¶ 16. Now in its reply brief, Thomas Betts contends that the Traynors are mischaracterizing the "spirit and intent" of the stipulation. It asserts the stipulation was only designed to spare the Traynors a Rimes hearing. It claims it did not stipulate to the applicability of Rimes but merely acknowledged the holding of Rimes . To the contrary, the stipulation is unambiguous. It was not a simple acknowledgement of case law. It specifically agreed that Rimes applies to the Traynors' claims. It stated "that pursuant to Rimes v. State Farm Mut. Auto. Ins. Co. , 106 Wis.2d 263, 316 N.W.2d 348 (1982), defendant Thomas Betts is barred from sharing in the settlement fund." Subsequently, Thomas Betts acquiesced in the dismissal of its counterclaims.
¶ 17. The circuit court dismissed the case based on the stipulation. Construction of a stipulation is a question of law that we review independently. Duhame v. Duhame , 154 Wis.2d 258, 262, 453 N.W.2d 149 (Ct.App. 1989).
¶ 18. Based on the clear language of the stipulation, Thomas Betts agreed that it was barred from sharing in the Traynors' settlement. As a result, it is, in turn, barred from renewing its summary judgment arguments on appeal.
II. Attorney Fees and Costs
¶ 19. The trial court awarded attorney fees and costs against Thomas Betts pursuant to Wis. Stat. § 804.12(3) and 29 U.S.C. § 1132(g)(1). The trial court found that Thomas Betts acted in bad faith by arguing the 1995 amendment was validly adopted, when it had already admitted that Hines was not an executive officer. Whether to uphold an award of attorney fees and costs is a question of law that we review independently. See Brandt v. LIRC , 166 Wis.2d 623, 630, 480 N.W.2d 494 (1992).
¶ 20. Wisconsin Stat. § 804.12(3) provides:
If a party fails to admit the genuineness of any document or the truth of any matter as requested under s. 804.11, and if the party requesting the admissions thereafter proves the genuineness of the document or the truth of the matter, the requesting party may apply to the court for an order requiring the other party to pay the requesting party the reasonable expenses incurred in the making of that proof, including reasonable attorney fees. The court shall make the order unless it finds that (a) the request was held objectionable pursuant to sub. (1), or (b) the admission sought was of no substantial importance, or (c) the party failing to admit had reasonable ground to believe that he or she might prevail on the matter, or (d) there was other good reason for the failure to admit.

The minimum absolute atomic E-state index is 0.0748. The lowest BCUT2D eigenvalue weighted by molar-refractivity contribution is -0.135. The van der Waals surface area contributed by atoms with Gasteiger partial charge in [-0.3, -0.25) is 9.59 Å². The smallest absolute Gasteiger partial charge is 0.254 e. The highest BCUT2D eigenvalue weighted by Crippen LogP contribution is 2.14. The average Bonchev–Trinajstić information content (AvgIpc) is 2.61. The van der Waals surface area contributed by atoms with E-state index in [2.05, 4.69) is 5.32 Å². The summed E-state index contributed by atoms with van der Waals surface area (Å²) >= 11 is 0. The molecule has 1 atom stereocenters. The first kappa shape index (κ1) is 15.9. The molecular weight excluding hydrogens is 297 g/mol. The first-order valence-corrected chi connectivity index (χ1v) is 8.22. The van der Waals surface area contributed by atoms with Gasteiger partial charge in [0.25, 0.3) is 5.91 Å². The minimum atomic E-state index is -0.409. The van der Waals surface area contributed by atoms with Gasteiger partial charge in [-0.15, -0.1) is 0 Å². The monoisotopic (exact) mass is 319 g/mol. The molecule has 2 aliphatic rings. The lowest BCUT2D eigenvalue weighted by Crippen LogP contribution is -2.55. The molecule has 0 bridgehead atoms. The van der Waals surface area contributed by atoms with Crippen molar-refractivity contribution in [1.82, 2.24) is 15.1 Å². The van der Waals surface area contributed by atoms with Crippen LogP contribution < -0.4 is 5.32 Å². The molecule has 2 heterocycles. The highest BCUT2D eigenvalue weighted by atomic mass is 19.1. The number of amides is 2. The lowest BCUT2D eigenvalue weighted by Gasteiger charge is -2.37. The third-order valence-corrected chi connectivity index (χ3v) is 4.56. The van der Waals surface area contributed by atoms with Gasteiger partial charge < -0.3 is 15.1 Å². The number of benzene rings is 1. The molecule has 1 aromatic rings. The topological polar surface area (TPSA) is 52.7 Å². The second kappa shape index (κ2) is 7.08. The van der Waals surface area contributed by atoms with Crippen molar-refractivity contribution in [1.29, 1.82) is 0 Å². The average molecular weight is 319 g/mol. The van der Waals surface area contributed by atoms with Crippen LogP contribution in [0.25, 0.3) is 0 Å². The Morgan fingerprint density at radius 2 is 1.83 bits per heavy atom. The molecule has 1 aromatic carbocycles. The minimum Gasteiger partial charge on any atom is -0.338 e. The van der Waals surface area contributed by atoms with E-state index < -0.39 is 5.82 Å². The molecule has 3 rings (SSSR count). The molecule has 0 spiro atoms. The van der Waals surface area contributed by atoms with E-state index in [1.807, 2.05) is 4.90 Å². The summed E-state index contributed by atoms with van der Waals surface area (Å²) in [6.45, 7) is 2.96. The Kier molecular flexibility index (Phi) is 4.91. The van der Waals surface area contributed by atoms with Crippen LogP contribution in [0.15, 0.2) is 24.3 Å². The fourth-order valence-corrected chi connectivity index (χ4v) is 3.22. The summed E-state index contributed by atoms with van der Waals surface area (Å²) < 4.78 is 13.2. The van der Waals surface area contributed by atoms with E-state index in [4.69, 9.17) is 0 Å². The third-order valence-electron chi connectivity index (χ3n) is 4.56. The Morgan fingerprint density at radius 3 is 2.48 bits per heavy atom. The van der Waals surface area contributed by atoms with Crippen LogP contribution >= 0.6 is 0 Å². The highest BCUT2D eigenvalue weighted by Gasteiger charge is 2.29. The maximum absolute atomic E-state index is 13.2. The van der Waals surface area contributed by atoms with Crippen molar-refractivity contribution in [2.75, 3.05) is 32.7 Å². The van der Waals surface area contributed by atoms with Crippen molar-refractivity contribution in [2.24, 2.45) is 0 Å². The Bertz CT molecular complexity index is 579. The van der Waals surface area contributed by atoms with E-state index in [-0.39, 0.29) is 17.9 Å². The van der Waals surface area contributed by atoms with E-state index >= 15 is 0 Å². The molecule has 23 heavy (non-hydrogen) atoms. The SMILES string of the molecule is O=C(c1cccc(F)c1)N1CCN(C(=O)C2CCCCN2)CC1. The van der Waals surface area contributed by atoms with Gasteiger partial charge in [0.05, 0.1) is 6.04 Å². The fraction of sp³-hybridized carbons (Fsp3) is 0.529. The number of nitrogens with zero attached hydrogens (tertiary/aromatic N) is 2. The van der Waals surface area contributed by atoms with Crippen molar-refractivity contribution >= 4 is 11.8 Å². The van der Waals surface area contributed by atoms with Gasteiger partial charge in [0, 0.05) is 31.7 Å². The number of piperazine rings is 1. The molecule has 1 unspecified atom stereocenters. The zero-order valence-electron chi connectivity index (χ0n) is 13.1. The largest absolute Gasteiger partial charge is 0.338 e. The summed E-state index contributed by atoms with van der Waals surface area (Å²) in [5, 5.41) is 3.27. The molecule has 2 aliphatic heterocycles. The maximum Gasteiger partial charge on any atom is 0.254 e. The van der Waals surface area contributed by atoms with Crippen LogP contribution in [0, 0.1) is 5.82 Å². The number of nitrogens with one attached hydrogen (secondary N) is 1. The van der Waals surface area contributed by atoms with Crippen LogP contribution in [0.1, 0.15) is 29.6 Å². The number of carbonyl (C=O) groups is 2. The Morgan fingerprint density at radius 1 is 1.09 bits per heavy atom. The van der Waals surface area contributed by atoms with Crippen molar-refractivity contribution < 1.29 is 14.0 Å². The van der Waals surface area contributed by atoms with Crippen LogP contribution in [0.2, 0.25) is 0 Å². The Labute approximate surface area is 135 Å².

¶ 21. Under 29 U.S.C. § 1132(g)(1), "court in its discretion may allow a reasonable attorney's fee and costs of action to either party." In determining whether to award fees under 29 U.S.C. § 1132(g)(1), a court should determine whether the party's position was substantially justified. Harris Trust Savings Bank v. Provident Life Accident Ins. Co. , 57 F.3d 608, 616 (7th Cir. 1995). Substantially justified means less than meritorious but more than merely non-frivolous. Bittner v. Sadoff Rudoy Indus. , 728 F.2d 820, 830 (7th Cir. 1984). Attorney fees will not be awarded if the court finds that the party's position has a reasonable basis in law and fact or special circumstances exist which would make an award of fees unjust. Harris , 57 F.3d at 617.
¶ 22. Thomas Betts claims it did not act in bad faith. Instead, Thomas Betts argues that the 1995 amendment was validly adopted by the benefits committee, of which Hines was a part. It also argues that the claim administrator interpreted the original Plan to give the company priority rights. Thomas Betts maintains that it was justified in relying on what it thought was a valid amendment and on a valid interpretation of the original language.